I think that both maintain and I have made the same point regarding meeting with the school's administration, but this is something to discuss further with your people you trust (not on the internet).

It has been my experience that the following statements are true:
1) No law school administration would be keen to re-enroll a student without meeting with them first to make sure they pass the eye test. If you aren't able to even meet with them, that's not a good sign, no matter how many affidavits and declarations you give them.
2) If, as you keep saying, the student believes the administration "despise(s)*" them and wants to "throw [them] under the bus," then that is unlikely to be a sign that the student is in a good place to re-enroll. It is entirely possible that the administration did not deal with your illness correctly or in a timely fashion; but you should probably look at your own actions as well. Not only for this (getting back into school) but for the bar, and for your general well being. It sounds like you had some serious issues, and you were unable to continue school. While your school might not have handled it optimally, it doesn't pay to blame them. Also- an administration (a school) doesn't "despise" or have feelings or want anything. There are people (decision makers) who are risk averse who will make decisions. It would help to remember that these people will want you to end up graduating (if possible- because it's good for their numbers, etc.) while not risking any issues with the safety of the student body (since now they're on notice of these issues). I would hope that in your two prior years at that school you built a relationship with a professor or a member of the administration that you could speak about these issues with.
3)  There is a general belief among an older generation that "today's kids" are coddled by their parents (the helicopter parent thing). I think that, for the most part, this meme is overblown. Nevertheless, remember that you are an adult, and while your parents certainly can assist you, the school (and, later, the bar) is going to want to see *you* acting, not them. You taking responsibility for your treatment, your progress, you illness, and so on.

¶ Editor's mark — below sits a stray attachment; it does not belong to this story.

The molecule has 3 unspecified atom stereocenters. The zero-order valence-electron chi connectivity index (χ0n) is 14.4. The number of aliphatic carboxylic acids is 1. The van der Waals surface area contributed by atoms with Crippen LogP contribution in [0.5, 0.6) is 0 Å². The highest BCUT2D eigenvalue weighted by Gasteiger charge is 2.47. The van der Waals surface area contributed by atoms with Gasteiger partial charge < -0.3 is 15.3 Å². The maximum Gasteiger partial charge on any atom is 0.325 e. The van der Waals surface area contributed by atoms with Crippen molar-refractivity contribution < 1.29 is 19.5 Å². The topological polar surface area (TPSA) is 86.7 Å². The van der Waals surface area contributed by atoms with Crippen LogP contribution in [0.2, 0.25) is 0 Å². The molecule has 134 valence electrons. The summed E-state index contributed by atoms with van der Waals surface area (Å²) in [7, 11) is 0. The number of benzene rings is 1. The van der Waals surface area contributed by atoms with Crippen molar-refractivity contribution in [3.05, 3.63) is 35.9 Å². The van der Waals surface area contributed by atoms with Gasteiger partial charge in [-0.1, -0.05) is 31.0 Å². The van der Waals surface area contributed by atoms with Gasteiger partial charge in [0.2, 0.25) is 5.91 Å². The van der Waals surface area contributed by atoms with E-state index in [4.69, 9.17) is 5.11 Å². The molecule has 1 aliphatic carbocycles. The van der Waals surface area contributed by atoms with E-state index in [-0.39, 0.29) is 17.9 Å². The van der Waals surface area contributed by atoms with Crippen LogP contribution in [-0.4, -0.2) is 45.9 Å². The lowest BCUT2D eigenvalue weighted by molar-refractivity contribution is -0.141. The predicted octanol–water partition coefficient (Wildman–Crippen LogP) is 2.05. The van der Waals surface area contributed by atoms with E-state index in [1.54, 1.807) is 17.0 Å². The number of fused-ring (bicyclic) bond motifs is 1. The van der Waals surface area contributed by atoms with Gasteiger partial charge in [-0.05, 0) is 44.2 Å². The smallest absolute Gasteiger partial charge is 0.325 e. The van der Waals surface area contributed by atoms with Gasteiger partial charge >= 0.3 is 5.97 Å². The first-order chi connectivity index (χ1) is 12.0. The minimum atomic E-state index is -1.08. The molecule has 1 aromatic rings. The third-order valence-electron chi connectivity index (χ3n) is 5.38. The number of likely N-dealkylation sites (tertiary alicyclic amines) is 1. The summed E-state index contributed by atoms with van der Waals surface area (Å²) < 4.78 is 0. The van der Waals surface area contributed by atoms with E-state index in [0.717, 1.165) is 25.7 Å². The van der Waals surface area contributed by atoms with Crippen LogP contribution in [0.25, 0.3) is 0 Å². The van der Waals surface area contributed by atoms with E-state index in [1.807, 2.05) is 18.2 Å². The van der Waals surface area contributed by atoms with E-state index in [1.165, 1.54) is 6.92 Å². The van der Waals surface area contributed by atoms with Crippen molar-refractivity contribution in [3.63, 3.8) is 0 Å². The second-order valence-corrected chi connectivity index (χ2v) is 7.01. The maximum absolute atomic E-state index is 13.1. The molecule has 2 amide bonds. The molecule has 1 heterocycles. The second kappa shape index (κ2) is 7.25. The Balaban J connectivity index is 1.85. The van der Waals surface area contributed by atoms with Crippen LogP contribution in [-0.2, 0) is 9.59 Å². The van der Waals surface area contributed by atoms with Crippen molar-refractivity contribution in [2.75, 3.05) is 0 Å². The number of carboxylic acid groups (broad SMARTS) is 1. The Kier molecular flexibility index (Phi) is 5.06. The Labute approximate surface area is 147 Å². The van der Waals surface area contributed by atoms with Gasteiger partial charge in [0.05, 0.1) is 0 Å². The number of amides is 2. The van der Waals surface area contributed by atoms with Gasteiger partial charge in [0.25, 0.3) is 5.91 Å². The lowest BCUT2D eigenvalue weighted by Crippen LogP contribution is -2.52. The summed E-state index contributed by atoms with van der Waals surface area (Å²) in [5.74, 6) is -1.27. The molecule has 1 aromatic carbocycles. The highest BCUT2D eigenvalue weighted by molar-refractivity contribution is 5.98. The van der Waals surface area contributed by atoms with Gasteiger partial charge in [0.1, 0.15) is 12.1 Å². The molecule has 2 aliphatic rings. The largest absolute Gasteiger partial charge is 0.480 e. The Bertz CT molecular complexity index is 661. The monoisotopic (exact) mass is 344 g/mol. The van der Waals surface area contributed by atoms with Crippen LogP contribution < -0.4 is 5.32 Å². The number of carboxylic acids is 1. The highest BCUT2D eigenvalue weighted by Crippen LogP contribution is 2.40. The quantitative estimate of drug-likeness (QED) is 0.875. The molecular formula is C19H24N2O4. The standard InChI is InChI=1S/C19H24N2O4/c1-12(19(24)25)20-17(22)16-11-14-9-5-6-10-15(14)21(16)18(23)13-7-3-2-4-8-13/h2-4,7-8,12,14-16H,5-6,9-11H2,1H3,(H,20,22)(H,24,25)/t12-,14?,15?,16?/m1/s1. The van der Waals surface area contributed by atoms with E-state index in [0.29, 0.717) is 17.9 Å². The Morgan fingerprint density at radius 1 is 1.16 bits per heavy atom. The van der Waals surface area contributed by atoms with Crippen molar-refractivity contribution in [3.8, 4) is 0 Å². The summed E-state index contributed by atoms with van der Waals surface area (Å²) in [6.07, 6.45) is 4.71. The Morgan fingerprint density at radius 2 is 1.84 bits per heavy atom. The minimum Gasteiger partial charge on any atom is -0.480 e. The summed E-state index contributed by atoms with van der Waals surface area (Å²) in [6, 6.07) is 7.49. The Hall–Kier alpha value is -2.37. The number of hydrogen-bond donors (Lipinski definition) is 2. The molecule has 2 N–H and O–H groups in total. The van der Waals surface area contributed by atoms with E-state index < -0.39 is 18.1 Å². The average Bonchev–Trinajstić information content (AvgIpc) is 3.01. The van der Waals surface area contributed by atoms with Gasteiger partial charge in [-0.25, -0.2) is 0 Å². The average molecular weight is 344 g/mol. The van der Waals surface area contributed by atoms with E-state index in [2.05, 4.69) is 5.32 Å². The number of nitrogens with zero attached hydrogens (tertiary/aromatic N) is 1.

*Editing note- bracket s is strikethrough!
Title: Re: Disciplinary Action in Law School--C&F?
Post by: Maintain FL 350 on May 18, 2015, 10:11:44 AM
The admin may not even be able to discuss your situation with your parents due to privacy requirements. (A waiver may be required). There may also be privacy issues involving the other students. Just remember that not everything the school does is to "punish" you, so to speak. They are also concerned with protecting other students who may feel threatened. These kinds of issues are taken VERY seriously nowadays.

You seem to harbor significant animosity for the admin. Maybe it's totally justified, I don't know. Do you feel that you're ready to return to law school?
Title: Re: Disciplinary Action in Law School--C&F?
Post by: opal on May 18, 2015, 12:59:50 PM
I don't want anything to do with my original school.  I just want to quietly finish my degree elsewhere. I want to visit away at a local school for my 3L year so that I could complete my degree while complying with my treatment.  I do feel that I am mentally ready to return, and that is what matters most. 

I think it best that I not contact the admin people because they might feel harassed if I do so (as opposed to my parents, treatment providers, etc).  I don't want to heckle them any further.  I'm walking on thin ice at the moment. 

It's entirely different if the school ASKS to meet with me in person.  I am willing to do that if requested.  But when it comes to unsolicited contact, it's best to leave that to parents/treatment providers, or else I will be accused of harassment again. 
Title: Re: Disciplinary Action in Law School--C&F?
Post by: Maintain FL 350 on May 18, 2015, 05:58:57 PM
I can understand that.

So, if I understand correctly, you would have to be readmitted to your old law school then you can apply to do your last year as a visiting student somewhere else.

If that's the case, I wonder if you could let them know right off the bat that you're planning on finishing somewhere else. That might make the admin a little less skittish. Maybe that was the idea your parents were going to talk to them about?

On the other hand, the admin may be concerned that if they readmit you and you don't get into another school, then they'll have to take you back. I wonder if you could somehow negotiate a conditional admission, solely for the purposes of trying to get visiting student status at another school?

Also, (I'm not trying to be negative here, but this is a major issue) are you sure that you can actually get into another school as a visiting student with the disciplinary action on your record? You might want to look into that before starting the whole readmission process.
 
Title: Re: Disciplinary Action in Law School--C&F?
Post by: opal on May 19, 2015, 07:03:46 AM
I have to be readmitted to my old school before I can apply as a visiting student at the local schools.  I first have to be cleared by University Counseling Services, then by the Academic Standards Committee.

My dad is going to email the school psychologist and the dean in the first week of June requesting that I be readmitted in mid-July (so I can meet the August 1 deadline for the local schools)